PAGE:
then move on to the class.
SpatialReference class represents an SRS. Lots of classes and functions in
osgEarth require an SRS. Here’s how you create on in code:
const SpatialReference* srs = SpatialReference::get("epsg:4326");
That will give you an SRS. The
get() function will accept any of the SRS
representations we discussed above: WKT, PROJ4, EPSG, or Aliases.
If you need an SRS with a vertical datum, express that as a second parameter.
egm2008. Use it like this:
srs = SpatialReference::get("epsg:4326", "egm96");
It’s sometimes useful to be able to access an SRS’s component types as well. For example, every projected SRS has a base geographic SRS that it’s based upon. You can get this by calling:
geoSRS = srs->getGeographicSRS();
If you’re transforming a projected point to latitude/longitude, that’s the output SRS you will want.
You can also grab a geocentric (ECEF) SRS corresponding to any SRS, like so:
geocentricSRS = srs->getGeocentricSRS();
SpatialReference has lots of functions for doing transformations, etc. Consult
the header file for information on those. But in practice it is usually best to use
GeoPoint instead of using
GeoPoint is a georeferenced 2D or 3D point. (“Georeferenced” means that the
coordinate values are paired with an SRS - this means all the information necessary
to plot that point on the map is self-contained.) There are other “Geo” classes
GeoExtent (a bounding box) and
GeoCircle (a bounding circle).
Here is how you create a 2D
GeoPoint point(srs, x, y);
You can also create a 3D
GeoPoint with an altitude:
GeoPoint point(srs, x, y, z, ALTMODE_ABSOLUTE);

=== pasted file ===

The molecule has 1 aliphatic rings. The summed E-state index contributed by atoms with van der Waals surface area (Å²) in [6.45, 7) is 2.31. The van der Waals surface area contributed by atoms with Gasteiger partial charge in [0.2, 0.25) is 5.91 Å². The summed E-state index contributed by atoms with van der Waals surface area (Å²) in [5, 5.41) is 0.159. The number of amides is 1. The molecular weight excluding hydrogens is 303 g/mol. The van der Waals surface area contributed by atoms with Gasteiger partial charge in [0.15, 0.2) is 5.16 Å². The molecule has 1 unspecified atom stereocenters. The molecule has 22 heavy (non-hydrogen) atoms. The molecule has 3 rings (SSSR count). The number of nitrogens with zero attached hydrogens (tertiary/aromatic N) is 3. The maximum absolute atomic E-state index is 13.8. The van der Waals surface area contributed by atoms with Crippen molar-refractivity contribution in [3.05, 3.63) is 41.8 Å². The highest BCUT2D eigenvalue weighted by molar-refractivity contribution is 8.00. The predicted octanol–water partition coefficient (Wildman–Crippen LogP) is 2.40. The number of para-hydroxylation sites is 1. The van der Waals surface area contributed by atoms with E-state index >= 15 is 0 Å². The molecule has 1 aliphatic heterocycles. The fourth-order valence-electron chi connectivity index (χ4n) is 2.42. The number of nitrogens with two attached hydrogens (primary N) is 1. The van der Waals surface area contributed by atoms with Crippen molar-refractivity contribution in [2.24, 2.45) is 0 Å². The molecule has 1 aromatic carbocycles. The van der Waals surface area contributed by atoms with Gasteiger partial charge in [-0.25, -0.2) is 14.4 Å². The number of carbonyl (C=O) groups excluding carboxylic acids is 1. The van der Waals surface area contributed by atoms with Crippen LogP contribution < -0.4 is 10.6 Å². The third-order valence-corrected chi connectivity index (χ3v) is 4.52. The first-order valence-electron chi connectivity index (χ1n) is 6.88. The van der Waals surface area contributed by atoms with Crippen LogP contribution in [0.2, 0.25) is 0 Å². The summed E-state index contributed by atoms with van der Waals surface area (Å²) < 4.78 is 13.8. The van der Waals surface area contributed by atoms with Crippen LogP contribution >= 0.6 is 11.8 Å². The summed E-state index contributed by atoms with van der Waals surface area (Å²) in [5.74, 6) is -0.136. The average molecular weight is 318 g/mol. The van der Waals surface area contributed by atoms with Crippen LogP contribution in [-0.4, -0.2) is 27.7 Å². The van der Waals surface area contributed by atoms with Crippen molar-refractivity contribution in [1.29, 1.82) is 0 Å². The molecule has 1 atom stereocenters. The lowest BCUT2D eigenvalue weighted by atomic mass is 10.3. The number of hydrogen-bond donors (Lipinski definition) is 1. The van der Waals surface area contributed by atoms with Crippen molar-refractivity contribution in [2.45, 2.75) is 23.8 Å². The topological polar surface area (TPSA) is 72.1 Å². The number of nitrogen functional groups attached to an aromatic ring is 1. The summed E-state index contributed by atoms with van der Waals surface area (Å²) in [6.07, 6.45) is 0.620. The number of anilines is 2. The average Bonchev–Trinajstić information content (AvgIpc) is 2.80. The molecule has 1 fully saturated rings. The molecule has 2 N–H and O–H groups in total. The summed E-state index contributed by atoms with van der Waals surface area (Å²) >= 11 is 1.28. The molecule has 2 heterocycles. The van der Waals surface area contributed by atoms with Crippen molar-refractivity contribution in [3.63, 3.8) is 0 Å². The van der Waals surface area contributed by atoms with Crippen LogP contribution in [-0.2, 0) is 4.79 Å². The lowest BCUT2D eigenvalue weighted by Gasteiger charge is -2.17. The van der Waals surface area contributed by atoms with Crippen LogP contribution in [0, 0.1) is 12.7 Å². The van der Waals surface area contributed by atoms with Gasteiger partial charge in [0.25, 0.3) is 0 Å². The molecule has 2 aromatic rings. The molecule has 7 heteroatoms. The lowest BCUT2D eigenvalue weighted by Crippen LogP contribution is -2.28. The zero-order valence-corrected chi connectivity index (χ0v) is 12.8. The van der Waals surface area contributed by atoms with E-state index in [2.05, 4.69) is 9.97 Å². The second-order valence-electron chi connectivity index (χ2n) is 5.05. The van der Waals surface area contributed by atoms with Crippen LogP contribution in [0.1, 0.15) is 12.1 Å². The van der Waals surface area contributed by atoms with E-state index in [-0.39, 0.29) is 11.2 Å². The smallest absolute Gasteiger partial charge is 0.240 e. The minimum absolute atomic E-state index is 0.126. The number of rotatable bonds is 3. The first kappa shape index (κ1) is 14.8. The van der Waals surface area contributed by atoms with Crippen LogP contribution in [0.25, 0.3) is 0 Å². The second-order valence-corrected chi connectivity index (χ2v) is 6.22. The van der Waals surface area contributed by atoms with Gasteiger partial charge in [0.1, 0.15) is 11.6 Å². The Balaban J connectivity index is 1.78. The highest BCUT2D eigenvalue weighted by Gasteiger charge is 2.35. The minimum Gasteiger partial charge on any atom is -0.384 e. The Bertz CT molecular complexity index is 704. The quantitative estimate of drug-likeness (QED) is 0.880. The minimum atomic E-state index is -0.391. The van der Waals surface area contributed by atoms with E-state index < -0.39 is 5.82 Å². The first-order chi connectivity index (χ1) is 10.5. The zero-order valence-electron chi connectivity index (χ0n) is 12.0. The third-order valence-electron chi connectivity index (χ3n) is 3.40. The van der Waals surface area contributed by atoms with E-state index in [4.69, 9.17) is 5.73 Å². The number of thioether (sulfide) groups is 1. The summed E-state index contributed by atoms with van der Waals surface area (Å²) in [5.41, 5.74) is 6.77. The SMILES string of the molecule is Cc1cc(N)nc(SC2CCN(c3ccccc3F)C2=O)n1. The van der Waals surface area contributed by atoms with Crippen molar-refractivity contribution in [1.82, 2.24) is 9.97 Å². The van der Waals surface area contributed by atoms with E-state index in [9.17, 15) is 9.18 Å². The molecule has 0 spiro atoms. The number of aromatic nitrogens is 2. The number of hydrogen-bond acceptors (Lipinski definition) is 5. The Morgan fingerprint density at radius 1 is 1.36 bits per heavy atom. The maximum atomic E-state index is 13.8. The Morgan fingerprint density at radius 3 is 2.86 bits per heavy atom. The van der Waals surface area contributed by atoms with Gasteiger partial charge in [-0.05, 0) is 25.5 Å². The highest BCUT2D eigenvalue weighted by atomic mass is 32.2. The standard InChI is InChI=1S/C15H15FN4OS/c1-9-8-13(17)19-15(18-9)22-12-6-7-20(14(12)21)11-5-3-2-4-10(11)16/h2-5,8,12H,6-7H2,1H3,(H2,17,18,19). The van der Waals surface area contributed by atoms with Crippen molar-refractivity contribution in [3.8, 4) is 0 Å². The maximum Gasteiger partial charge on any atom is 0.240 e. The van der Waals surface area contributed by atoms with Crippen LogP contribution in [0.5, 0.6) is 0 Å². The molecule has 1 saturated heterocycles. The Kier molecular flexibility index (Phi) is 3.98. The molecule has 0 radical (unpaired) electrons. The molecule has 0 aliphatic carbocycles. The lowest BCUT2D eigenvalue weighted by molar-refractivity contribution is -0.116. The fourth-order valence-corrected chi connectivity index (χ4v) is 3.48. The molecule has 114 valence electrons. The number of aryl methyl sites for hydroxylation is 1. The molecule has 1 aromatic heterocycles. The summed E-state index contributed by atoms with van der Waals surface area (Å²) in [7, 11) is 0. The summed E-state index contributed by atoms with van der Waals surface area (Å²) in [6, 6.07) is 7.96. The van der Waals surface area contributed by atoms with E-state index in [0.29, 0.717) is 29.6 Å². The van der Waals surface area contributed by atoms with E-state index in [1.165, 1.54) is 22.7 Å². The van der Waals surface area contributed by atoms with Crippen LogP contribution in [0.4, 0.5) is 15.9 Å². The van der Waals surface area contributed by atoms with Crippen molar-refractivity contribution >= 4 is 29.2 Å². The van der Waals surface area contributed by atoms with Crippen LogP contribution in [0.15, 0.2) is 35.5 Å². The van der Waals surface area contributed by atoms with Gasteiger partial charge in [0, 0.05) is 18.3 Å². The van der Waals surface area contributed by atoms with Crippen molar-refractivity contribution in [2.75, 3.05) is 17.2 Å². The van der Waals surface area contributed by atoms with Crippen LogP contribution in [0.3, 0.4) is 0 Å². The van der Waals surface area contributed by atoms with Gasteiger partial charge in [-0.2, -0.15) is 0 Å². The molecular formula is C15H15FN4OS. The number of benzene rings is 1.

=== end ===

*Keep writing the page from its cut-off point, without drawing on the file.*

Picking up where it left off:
ALTMODE_ABSOLUTE is the altitude mode, and it required when you specify
a 3D coordinate:
Z is relative to the SRS’ vertical datum, i.e., height above ellipsoid or height above the geoid.
Z is relative to the height of the terrain under the point.
Now that you have your
GeoPoint you can do transformations on it. Say you
want to transform it to another SRS:
GeoPoint point(srs, x, y); GeoPoint newPoint = point.transform(newSRS);
Here’s a more concrete example. Say you have a point in latitude/longitude (WGS84) and you need to express it in UTM Zone 15N:
const SpatialReference* wgs84 = SpatialReference::get("wgs84"); const SpatialReference* utm15 = SpatialReference::get("+proj=utm +zone=15 +ellps=GRS80 +units=m"); ... GeoPoint wgsPoint( wgs84, -93.0, 34.0 ); GeoPoint utmPoint = wgsPoint.transform( utm15 ); if ( utmPoint.isValid() ) // do something
isValid() because not every point in one SRS can be transformed
into another SRS. UTM Zone 15, for example, is only defined for a 6-degree span
of longitude – values too far outside this range might fail!